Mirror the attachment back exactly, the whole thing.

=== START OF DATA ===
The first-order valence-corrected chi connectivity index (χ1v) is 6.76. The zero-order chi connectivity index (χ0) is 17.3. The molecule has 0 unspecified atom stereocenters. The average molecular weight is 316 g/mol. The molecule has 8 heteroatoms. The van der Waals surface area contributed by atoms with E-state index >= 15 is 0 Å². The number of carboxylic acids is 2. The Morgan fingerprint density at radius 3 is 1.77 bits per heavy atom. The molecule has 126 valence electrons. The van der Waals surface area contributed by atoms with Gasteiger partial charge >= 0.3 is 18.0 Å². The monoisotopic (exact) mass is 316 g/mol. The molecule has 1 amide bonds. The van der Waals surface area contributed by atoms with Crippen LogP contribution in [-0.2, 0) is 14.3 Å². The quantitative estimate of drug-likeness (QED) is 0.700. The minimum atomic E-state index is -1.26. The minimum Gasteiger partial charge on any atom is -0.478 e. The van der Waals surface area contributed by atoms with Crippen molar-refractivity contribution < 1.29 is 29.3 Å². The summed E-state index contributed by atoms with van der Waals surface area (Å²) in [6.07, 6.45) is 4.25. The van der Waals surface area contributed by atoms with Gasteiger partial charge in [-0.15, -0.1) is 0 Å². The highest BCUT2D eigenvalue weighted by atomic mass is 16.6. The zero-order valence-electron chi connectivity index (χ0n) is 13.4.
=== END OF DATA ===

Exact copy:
The first-order valence-corrected chi connectivity index (χ1v) is 6.76. The zero-order chi connectivity index (χ0) is 17.3. The molecule has 0 unspecified atom stereocenters. The average molecular weight is 316 g/mol. The molecule has 8 heteroatoms. The van der Waals surface area contributed by atoms with E-state index >= 15 is 0 Å². The number of carboxylic acids is 2. The Morgan fingerprint density at radius 3 is 1.77 bits per heavy atom. The molecule has 126 valence electrons. The van der Waals surface area contributed by atoms with Gasteiger partial charge >= 0.3 is 18.0 Å². The monoisotopic (exact) mass is 316 g/mol. The molecule has 1 amide bonds. The van der Waals surface area contributed by atoms with Crippen LogP contribution in [-0.2, 0) is 14.3 Å². The quantitative estimate of drug-likeness (QED) is 0.700. The minimum atomic E-state index is -1.26. The minimum Gasteiger partial charge on any atom is -0.478 e. The van der Waals surface area contributed by atoms with Crippen molar-refractivity contribution < 1.29 is 29.3 Å². The summed E-state index contributed by atoms with van der Waals surface area (Å²) in [6.07, 6.45) is 4.25. The van der Waals surface area contributed by atoms with Gasteiger partial charge in [-0.15, -0.1) is 0 Å². The highest BCUT2D eigenvalue weighted by atomic mass is 16.6. The zero-order valence-electron chi connectivity index (χ0n) is 13.4.